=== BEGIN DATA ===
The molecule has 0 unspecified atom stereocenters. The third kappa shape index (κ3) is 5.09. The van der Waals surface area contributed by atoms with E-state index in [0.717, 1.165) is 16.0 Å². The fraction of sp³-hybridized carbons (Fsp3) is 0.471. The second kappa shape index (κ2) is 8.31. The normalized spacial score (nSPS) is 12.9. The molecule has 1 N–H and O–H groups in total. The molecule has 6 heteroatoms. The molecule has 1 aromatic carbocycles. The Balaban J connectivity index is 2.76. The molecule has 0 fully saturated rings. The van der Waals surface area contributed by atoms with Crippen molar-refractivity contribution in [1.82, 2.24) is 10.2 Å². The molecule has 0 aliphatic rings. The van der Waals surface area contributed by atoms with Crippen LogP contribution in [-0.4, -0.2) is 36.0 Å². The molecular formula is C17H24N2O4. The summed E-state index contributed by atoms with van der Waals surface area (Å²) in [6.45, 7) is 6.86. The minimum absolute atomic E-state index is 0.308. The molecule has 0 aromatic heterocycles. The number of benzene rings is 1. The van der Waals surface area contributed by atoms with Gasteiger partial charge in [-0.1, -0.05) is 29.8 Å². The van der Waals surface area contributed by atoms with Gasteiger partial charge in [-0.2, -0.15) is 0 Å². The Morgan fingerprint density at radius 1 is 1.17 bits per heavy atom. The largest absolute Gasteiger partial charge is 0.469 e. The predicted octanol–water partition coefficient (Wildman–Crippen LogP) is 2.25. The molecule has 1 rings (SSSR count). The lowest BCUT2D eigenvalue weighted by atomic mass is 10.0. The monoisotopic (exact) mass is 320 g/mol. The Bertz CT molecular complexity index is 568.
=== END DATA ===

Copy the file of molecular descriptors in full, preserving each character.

The molecule has 0 unspecified atom stereocenters. The third kappa shape index (κ3) is 5.09. The van der Waals surface area contributed by atoms with E-state index in [0.717, 1.165) is 16.0 Å². The fraction of sp³-hybridized carbons (Fsp3) is 0.471. The second kappa shape index (κ2) is 8.31. The normalized spacial score (nSPS) is 12.9. The molecule has 1 N–H and O–H groups in total. The molecule has 6 heteroatoms. The molecule has 1 aromatic carbocycles. The Balaban J connectivity index is 2.76. The molecule has 0 fully saturated rings. The van der Waals surface area contributed by atoms with Crippen molar-refractivity contribution in [1.82, 2.24) is 10.2 Å². The molecule has 0 aliphatic rings. The van der Waals surface area contributed by atoms with Crippen LogP contribution in [-0.4, -0.2) is 36.0 Å². The molecular formula is C17H24N2O4. The summed E-state index contributed by atoms with van der Waals surface area (Å²) in [6.45, 7) is 6.86. The minimum absolute atomic E-state index is 0.308. The molecule has 0 aromatic heterocycles. The number of benzene rings is 1. The van der Waals surface area contributed by atoms with Gasteiger partial charge in [-0.1, -0.05) is 29.8 Å². The van der Waals surface area contributed by atoms with Gasteiger partial charge in [-0.2, -0.15) is 0 Å². The Morgan fingerprint density at radius 1 is 1.17 bits per heavy atom. The largest absolute Gasteiger partial charge is 0.469 e. The predicted octanol–water partition coefficient (Wildman–Crippen LogP) is 2.25. The molecule has 1 rings (SSSR count). The lowest BCUT2D eigenvalue weighted by atomic mass is 10.0. The monoisotopic (exact) mass is 320 g/mol. The Bertz CT molecular complexity index is 568.